Celebrating 25 years of Theatre Day

Theatre SeatingDid you know that the third Tuesday in February is ‘Theatre Day’ in Victoria?

Oh, yes. Back in 1987, Winsome McCaughey (the then Lord Mayor of Melbourne) officially proclaimed it so, and today we celebrate the 25th annual Theatre Day in Melbourne with the announcement of the 2011 Green Room Award Nominations.

Having absolutely no knowledge that this special day existed, I spoke with former Green Room Award President (2005-2010) Dr Mark Williams about the history behind Theatre Day, and what it means for Melbourne theatre practitioners.

“It all started around about the same time as the Green Room Awards”, said Dr Williams, a Melbourne Solicitor and Barrister who completed his PhD in 17th century Theatre History.

“The Green Room Awards were founded by Blair Edgar – a hugely respected theatre practitioner – and Stephen Tandy, who played the lead in The Sullivans” he said.

Williams explained that Tandy and Edgar recognised the large number of people who earned their living from the theatre in the City of Melbourne at the time, and believed there should be a special day to commemorate the hardworking folk who create the magic – both offstage and on.

“They ran around garnering the support of companies like Australian Ballet, Melbourne Theatre Company, and also various theatre owners in Melbourne, all of whom wrote letters of support for the cause to the then Lord Mayor, Winsome McCaughey”, said Williams.

After much hard work, it was officially proclaimed by Winsome McCaughey, “on behalf of the City of Melbourne, and in accordance with a resolution of the Council on 15th December, 1987” that that the third tuesday in February, each year, would be known as Theatre Day.

Such a wonderful notion, such a beautiful idea and such a shame it isn’t more widely recognised.

“They ran around garnering the support of companies like Australian Ballet, Melbourne Theatre Company, and also various theatre owners in Melbourne, all of whom wrote letters of support for the cause to the then Lord Mayor, Winsome McCaughey”

The official proclamation states: “This is a day on which the City of Melbourne and the State of Victoria honour all those who derive their living from the Theatre”.

Unfortunately, it seems that many of the active members of the theatre community are unaware of this specially proclaimed day. Mention Theatre Day to many (but not all) performers and crew in the current industry (as I did last week) and the term elicits no more than a ‘huh?’ in response

What used to be a celebration throughout the Melbourne and greater Victorian theatre community has become just any other Tuesday in the theatre world.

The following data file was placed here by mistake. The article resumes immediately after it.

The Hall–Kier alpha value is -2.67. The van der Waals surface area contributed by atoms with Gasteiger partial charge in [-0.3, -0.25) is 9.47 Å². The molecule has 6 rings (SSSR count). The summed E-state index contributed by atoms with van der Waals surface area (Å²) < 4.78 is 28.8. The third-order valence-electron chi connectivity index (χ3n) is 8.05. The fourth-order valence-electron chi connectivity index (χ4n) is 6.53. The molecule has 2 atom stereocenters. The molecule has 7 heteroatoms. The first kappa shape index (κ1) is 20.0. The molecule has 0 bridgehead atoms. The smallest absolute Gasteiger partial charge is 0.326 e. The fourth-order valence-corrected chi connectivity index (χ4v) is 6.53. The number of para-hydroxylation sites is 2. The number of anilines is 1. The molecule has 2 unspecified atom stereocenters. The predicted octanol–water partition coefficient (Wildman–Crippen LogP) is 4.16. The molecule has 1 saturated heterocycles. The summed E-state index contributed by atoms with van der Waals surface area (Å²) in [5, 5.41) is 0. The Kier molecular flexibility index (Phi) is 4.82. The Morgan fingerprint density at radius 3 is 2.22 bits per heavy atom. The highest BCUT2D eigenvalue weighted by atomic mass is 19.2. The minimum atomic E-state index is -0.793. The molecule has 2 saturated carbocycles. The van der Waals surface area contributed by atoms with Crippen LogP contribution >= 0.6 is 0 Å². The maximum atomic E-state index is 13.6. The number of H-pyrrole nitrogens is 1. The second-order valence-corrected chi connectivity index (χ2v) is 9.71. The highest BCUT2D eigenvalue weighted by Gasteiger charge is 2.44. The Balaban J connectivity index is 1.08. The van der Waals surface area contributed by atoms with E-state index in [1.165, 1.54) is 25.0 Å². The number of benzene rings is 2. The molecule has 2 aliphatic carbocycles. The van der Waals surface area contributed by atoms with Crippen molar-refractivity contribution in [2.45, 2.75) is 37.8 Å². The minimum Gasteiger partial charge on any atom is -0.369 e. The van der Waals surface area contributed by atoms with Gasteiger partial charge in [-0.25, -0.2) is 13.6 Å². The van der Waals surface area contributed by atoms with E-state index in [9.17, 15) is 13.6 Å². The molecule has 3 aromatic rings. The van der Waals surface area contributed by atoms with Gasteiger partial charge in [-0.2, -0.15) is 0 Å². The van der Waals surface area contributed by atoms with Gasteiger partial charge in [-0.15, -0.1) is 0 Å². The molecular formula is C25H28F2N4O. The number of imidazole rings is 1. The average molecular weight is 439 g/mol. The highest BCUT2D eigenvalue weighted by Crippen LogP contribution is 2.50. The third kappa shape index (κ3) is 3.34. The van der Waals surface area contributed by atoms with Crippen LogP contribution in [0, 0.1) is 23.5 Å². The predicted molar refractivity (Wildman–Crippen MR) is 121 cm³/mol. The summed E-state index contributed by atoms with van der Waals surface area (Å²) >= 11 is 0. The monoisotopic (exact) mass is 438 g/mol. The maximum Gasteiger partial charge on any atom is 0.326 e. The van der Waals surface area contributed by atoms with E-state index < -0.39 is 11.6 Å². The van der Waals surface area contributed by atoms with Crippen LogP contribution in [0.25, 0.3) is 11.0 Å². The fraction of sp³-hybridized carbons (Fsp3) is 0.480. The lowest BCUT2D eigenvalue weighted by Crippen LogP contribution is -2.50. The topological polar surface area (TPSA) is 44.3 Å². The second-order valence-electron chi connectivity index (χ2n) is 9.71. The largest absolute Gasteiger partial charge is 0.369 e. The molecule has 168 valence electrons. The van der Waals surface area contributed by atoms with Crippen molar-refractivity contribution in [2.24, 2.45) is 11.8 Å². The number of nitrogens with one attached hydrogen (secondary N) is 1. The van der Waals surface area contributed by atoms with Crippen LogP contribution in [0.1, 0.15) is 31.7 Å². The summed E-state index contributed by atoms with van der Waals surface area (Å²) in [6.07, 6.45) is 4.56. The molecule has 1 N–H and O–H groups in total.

“The main celebrations in the early days was that the City of Melbourne would put on a bit of a party and the Arts Centre would put on a party as well”, said Dr Williams.

“Nowadays, the main thing associated with Theatre Day is the announcement of the Green Room Award Nominations, which is intended to remember all the wonderful people who did something fantastic in theatre the year before.”

Williams explained that with the various changes that have taken place over the last 25 years in both the Melbourne City Council and the Arts Centre, nothing specific is done to celebrate Theatre Day, but he is eager for Theatre Day 2012 to be recognised by the arts community and general public alike.

“I’m very keen that as many people as possible celebrate this 25th anniversary of Theatre Day”, he said. “There is nowhere else in Australia that has a theatre day”.

Theatre Day Proclamation

And, why not? Shouldn’t we be recognising the talents of our “Artists, Musicians, the Craftspeople who work in the Workshops, the Stage Crews, the Managements, the Publicists, the Media and the staff of every theatre enterprise in our community” [from the official proclamation] in every state?

Should we, perhaps, have a national Theatre Day?

Until a National Theatre Day is officially proclaimed, let us who are not in Melbourne today join with the Victorians in celebrating not only the wonderful talent recognised in the 2011 Green Room Nominations, but every single person involved in theatre in Australia.

You know who you are. Thank you. And congratulations.

Currently working as a lawyer for many of the theatre companies and venues in Melbourne, Dr Williams is no stranger to the world of theatre, having been a member of Actor’s Equity for 10 years in his early career as a writer and director. His involvement with the Green Room Awards since stretches back as far as 1993, and he is still involved as a panel member on the Theatre – Companies panel. 


Erin James

Erin James is AussieTheatre.com's former Editor in Chief and a performer on both stage and screen. Credits include My Fair Lady, South Pacific and The King and I (Opera Australia), Love Never Dies and Cats (Really Useful Group), Blood Brothers (Enda Markey Presents), A Place To Call Home (Foxtel/Channel 7) and the feature film The Little Death (written and directed by Josh Lawson).

Erin James

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